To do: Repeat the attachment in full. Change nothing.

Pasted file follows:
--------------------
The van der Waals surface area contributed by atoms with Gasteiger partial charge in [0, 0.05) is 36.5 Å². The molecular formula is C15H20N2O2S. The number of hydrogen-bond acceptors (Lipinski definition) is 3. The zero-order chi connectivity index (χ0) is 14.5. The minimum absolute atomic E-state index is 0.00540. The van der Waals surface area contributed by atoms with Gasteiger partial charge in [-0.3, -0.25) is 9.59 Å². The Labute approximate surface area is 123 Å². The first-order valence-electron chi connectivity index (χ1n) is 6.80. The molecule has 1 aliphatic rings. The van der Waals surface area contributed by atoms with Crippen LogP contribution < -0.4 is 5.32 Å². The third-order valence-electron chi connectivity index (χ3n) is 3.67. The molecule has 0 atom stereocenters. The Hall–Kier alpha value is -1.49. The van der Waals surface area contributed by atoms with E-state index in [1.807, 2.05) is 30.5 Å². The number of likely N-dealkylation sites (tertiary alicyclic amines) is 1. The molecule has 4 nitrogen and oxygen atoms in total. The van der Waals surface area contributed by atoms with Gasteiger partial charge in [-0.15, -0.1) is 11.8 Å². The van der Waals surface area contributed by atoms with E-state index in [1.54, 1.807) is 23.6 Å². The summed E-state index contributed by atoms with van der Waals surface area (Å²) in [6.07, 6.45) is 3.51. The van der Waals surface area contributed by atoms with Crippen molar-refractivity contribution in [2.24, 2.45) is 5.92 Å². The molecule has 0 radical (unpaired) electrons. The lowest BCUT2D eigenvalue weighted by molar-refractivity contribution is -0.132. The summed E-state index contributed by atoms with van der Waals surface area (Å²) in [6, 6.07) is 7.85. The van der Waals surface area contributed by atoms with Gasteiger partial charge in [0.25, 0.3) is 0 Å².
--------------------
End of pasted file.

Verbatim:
The van der Waals surface area contributed by atoms with Gasteiger partial charge in [0, 0.05) is 36.5 Å². The molecular formula is C15H20N2O2S. The number of hydrogen-bond acceptors (Lipinski definition) is 3. The zero-order chi connectivity index (χ0) is 14.5. The minimum absolute atomic E-state index is 0.00540. The van der Waals surface area contributed by atoms with Gasteiger partial charge in [-0.3, -0.25) is 9.59 Å². The Labute approximate surface area is 123 Å². The first-order valence-electron chi connectivity index (χ1n) is 6.80. The molecule has 1 aliphatic rings. The van der Waals surface area contributed by atoms with Crippen LogP contribution < -0.4 is 5.32 Å². The third-order valence-electron chi connectivity index (χ3n) is 3.67. The molecule has 0 atom stereocenters. The Hall–Kier alpha value is -1.49. The van der Waals surface area contributed by atoms with E-state index in [1.807, 2.05) is 30.5 Å². The number of likely N-dealkylation sites (tertiary alicyclic amines) is 1. The molecule has 4 nitrogen and oxygen atoms in total. The van der Waals surface area contributed by atoms with Gasteiger partial charge in [-0.15, -0.1) is 11.8 Å². The van der Waals surface area contributed by atoms with E-state index in [1.54, 1.807) is 23.6 Å². The summed E-state index contributed by atoms with van der Waals surface area (Å²) in [6.07, 6.45) is 3.51. The van der Waals surface area contributed by atoms with Crippen molar-refractivity contribution in [2.24, 2.45) is 5.92 Å². The molecule has 0 radical (unpaired) electrons. The lowest BCUT2D eigenvalue weighted by molar-refractivity contribution is -0.132. The summed E-state index contributed by atoms with van der Waals surface area (Å²) in [6, 6.07) is 7.85. The van der Waals surface area contributed by atoms with Gasteiger partial charge in [0.25, 0.3) is 0 Å².